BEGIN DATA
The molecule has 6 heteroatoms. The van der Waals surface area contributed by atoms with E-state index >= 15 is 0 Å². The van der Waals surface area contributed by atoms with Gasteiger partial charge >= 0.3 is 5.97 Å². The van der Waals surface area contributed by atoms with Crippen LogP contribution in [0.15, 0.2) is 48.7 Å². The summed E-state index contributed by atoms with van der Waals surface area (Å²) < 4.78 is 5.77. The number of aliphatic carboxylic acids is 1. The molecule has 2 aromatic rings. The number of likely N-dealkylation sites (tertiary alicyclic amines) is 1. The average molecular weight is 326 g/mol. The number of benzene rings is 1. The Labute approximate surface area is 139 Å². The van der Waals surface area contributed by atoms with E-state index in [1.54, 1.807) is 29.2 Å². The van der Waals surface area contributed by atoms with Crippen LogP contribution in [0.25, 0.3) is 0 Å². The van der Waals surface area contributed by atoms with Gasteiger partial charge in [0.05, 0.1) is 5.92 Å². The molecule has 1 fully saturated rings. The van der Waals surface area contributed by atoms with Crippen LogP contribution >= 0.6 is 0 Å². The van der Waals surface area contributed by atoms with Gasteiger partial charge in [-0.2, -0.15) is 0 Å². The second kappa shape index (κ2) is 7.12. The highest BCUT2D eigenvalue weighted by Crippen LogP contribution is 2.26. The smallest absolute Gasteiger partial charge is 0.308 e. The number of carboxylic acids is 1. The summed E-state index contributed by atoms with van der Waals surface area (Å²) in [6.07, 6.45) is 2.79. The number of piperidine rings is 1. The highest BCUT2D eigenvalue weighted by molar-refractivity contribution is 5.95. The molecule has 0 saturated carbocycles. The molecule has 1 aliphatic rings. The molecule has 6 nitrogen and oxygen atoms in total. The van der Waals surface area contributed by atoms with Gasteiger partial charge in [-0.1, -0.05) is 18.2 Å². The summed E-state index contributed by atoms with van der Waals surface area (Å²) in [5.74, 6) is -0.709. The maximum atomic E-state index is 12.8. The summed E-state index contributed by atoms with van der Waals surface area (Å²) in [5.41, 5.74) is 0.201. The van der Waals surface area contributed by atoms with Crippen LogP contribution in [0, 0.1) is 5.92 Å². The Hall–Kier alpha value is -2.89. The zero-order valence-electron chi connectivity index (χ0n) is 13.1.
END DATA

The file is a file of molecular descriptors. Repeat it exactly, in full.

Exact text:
The molecule has 6 heteroatoms. The van der Waals surface area contributed by atoms with E-state index >= 15 is 0 Å². The van der Waals surface area contributed by atoms with Gasteiger partial charge >= 0.3 is 5.97 Å². The van der Waals surface area contributed by atoms with Crippen LogP contribution in [0.15, 0.2) is 48.7 Å². The summed E-state index contributed by atoms with van der Waals surface area (Å²) < 4.78 is 5.77. The number of aliphatic carboxylic acids is 1. The molecule has 2 aromatic rings. The number of likely N-dealkylation sites (tertiary alicyclic amines) is 1. The average molecular weight is 326 g/mol. The number of benzene rings is 1. The Labute approximate surface area is 139 Å². The van der Waals surface area contributed by atoms with E-state index in [1.54, 1.807) is 29.2 Å². The van der Waals surface area contributed by atoms with Crippen LogP contribution in [0.25, 0.3) is 0 Å². The van der Waals surface area contributed by atoms with Gasteiger partial charge in [0.05, 0.1) is 5.92 Å². The molecule has 1 fully saturated rings. The van der Waals surface area contributed by atoms with Crippen LogP contribution >= 0.6 is 0 Å². The van der Waals surface area contributed by atoms with Gasteiger partial charge in [-0.2, -0.15) is 0 Å². The second kappa shape index (κ2) is 7.12. The highest BCUT2D eigenvalue weighted by Crippen LogP contribution is 2.26. The smallest absolute Gasteiger partial charge is 0.308 e. The number of carboxylic acids is 1. The summed E-state index contributed by atoms with van der Waals surface area (Å²) in [6.07, 6.45) is 2.79. The number of piperidine rings is 1. The highest BCUT2D eigenvalue weighted by molar-refractivity contribution is 5.95. The molecule has 0 saturated carbocycles. The molecule has 1 aliphatic rings. The molecule has 6 nitrogen and oxygen atoms in total. The van der Waals surface area contributed by atoms with Gasteiger partial charge in [-0.1, -0.05) is 18.2 Å². The summed E-state index contributed by atoms with van der Waals surface area (Å²) in [5.74, 6) is -0.709. The maximum atomic E-state index is 12.8. The summed E-state index contributed by atoms with van der Waals surface area (Å²) in [5.41, 5.74) is 0.201. The van der Waals surface area contributed by atoms with Crippen LogP contribution in [0, 0.1) is 5.92 Å². The Hall–Kier alpha value is -2.89. The zero-order valence-electron chi connectivity index (χ0n) is 13.1.